So it is that once you’ve made the emotional response to what Christianity purports to offer, you start justifying your decision to yourself. You know there’s really no evidence for what you’ve started to believe. All there is is the bible and other people’s enthusiasm for what it teaches, but still, there must be some sort of justification for it; all those others, including the guys who wrote the bible, can’t all be wrong. You’re helped in your rationalisation of the irrational by sermons in which a respected pastor explains what certain teachings mean, the warm and fuzzy feelings you get from fellowship with other Christians and from reading the bible with the aid of a study guide that smooths out its many inconsistencies and contradictions. You start reading too those devotional books that have been recommended to you, which give your new-found faith a respectable gloss. All after the event.

And before you know it you are fully invested in an entirely new belief system. Not only have you accepted the central mystery (magic) of salvation but you find yourself entertaining the notion that there exist all manner of supernatural beings; angels, demons, devils, spirits all engaged in spiritual warfare in higher places. You convince yourself, even when your intellect is telling you to exercise caution, of the existence of Heaven and Hell. You become persuaded that talking to yourself inside your head is communicating with the God of the Universe and that your very thoughts can change his mind. You assume what you are told is biblical morality and alter your world view so that it conforms to the bible’s: sin everywhere, yet miracles happen; God creating humans and not just (or even) evolution; Jesus returning at any time soon to change the word so it is more to your liking.

Yet there is no evidence for any of this. A book written by Iron Age tribesmen and first century religious zealots is not evidence. Nor is any of it rational. You know this, but you hold fast to your belief that God’s ways are not our ways. He likes, it says somewhere in the bible, to conceal his plans from the worldly wise. Like many other believers you are not stupid but you’ve happily sublimated your intellect to assume irrational, unsupported beliefs. You’ve subjugated your capacity for rationalisation in deference to these beliefs. If and when a rational objection forms itself in your mind, you dismiss it as a doubt, or worse still, a Satanic attempt to snatch you away from your salvation.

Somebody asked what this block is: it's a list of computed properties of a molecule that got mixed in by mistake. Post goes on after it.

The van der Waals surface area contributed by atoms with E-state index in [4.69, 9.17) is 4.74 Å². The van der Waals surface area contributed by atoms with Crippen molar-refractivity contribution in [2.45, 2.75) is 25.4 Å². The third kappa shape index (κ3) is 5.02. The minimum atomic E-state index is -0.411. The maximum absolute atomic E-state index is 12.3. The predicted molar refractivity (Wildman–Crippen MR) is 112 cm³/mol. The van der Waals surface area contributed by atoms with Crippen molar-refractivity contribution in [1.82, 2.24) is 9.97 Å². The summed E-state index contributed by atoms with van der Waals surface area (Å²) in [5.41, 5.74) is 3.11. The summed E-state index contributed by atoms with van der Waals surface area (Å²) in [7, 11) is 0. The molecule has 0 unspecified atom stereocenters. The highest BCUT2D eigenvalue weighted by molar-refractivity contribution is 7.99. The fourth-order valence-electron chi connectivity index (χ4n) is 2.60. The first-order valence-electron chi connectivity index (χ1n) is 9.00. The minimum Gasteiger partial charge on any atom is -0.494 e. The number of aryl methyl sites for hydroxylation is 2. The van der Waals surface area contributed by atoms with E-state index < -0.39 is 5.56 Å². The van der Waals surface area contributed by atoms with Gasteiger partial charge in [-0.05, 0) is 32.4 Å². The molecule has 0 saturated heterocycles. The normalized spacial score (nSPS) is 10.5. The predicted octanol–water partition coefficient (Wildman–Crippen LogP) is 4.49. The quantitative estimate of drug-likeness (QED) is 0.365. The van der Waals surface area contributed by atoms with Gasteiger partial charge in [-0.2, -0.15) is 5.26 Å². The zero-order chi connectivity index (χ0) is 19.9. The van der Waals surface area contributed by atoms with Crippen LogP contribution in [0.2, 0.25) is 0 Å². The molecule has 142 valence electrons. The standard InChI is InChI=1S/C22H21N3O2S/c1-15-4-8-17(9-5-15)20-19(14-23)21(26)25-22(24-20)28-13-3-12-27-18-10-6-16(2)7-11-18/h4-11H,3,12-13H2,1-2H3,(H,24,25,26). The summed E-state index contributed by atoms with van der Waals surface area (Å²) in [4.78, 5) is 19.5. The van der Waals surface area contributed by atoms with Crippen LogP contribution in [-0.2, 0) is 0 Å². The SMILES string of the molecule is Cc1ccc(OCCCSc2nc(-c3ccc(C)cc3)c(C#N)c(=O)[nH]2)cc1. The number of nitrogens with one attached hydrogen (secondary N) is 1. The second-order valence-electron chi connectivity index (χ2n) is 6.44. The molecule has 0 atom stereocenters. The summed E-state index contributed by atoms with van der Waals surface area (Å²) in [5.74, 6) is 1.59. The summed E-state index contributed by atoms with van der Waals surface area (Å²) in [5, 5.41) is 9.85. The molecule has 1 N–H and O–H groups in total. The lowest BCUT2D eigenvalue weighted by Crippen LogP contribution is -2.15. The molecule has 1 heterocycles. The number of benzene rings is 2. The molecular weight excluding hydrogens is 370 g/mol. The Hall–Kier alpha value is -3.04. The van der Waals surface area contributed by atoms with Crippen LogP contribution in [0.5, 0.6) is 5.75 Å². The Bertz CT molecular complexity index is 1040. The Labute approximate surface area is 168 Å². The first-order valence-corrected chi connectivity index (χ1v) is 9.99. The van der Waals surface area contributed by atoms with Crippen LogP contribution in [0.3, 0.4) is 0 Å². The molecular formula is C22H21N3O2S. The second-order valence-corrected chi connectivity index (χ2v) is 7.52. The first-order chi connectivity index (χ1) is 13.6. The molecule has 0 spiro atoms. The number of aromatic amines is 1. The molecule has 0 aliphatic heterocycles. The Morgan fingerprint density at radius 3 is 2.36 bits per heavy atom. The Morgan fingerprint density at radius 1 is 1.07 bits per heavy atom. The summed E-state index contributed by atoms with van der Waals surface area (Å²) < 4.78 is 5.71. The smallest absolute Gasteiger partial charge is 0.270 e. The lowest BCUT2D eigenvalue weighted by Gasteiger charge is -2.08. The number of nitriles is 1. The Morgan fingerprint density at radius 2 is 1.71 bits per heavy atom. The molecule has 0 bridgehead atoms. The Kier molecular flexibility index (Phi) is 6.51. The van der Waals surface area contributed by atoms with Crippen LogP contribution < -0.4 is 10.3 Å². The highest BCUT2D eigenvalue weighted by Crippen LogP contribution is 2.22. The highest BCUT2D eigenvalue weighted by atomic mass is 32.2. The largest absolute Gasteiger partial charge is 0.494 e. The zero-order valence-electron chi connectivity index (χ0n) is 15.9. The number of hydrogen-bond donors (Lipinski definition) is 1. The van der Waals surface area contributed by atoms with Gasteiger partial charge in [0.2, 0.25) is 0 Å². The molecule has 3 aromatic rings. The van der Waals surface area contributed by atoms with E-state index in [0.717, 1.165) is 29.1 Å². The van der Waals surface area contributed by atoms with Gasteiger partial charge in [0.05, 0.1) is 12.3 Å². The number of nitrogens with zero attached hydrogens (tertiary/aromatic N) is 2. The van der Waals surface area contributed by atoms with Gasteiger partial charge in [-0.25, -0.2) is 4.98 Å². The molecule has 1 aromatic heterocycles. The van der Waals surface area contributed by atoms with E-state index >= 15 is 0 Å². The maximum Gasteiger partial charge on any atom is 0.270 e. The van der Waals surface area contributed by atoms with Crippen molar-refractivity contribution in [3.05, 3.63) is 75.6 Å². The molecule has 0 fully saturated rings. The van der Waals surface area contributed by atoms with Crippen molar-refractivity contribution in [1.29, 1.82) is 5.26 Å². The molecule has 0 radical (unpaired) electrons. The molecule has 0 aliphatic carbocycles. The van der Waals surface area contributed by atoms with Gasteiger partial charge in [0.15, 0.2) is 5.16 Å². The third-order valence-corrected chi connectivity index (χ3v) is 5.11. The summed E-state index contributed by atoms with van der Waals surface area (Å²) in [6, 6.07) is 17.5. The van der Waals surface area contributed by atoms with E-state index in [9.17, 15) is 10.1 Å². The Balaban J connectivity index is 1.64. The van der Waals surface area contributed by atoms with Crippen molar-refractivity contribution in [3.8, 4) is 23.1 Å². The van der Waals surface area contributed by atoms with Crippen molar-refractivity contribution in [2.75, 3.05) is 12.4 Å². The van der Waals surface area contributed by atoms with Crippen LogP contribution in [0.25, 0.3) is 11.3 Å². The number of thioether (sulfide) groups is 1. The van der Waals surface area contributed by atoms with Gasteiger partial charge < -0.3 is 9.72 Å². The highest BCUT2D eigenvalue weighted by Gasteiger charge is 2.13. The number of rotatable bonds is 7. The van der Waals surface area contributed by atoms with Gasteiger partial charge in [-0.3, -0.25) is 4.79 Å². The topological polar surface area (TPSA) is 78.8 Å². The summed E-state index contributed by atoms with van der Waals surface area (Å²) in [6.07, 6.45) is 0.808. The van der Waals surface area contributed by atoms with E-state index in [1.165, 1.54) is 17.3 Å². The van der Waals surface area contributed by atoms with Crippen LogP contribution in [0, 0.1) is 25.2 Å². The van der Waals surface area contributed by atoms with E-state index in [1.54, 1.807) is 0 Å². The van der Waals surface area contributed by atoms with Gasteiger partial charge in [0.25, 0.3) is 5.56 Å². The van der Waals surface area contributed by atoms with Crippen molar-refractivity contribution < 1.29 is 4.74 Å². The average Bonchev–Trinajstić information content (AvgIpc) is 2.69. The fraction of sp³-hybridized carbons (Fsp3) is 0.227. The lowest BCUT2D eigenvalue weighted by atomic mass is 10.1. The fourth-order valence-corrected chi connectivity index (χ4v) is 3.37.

How do I know? Because I did so myself.

So, can you be a Christian and rational thinker? No. Because once you’ve tethered your intellect to ancient superstition you’ve denied yourself the possibility of independent thought. Rational thinking can go then in only one direction, towards the conclusions already established by the Faith. It isn’t possible to be an independent thinker and to adopt a worldview based on others’ emotions, dreams and visions. It isn’t possible to believe irrational things and be a rational thinker.

The Gods of Christianity

Blog366

Christians who argue that only their God is real and that life is futile without him, are like the person who jumps up and down on thin ice insisting the ground beneath him is solid.

The various forms of Yahweh belief have rarely been monotheistic. While Isaiah declares there is only one God, the Jewish scriptures also refer to ‘him’ as ‘Elohim’ and ‘Adonai’, plurals meaning ‘deities’ and ‘my lords’ respectively. Other gods abound, with Psalm 82.1 relating how Yahweh presides over an assembly of other deities. From the beginning – certainly the beginning of the bible – a belief in other supernatural agents has been a requirement; Satan and angels are both present in Genesis and throughout the Old Testament. There are also the cherubim and seraphim of Genesis 3.24 and Isaiah 6:1-8 who do Yahweh’s dirty work for him. All of these beings are supernatural entities of immense power; gods in everything but name.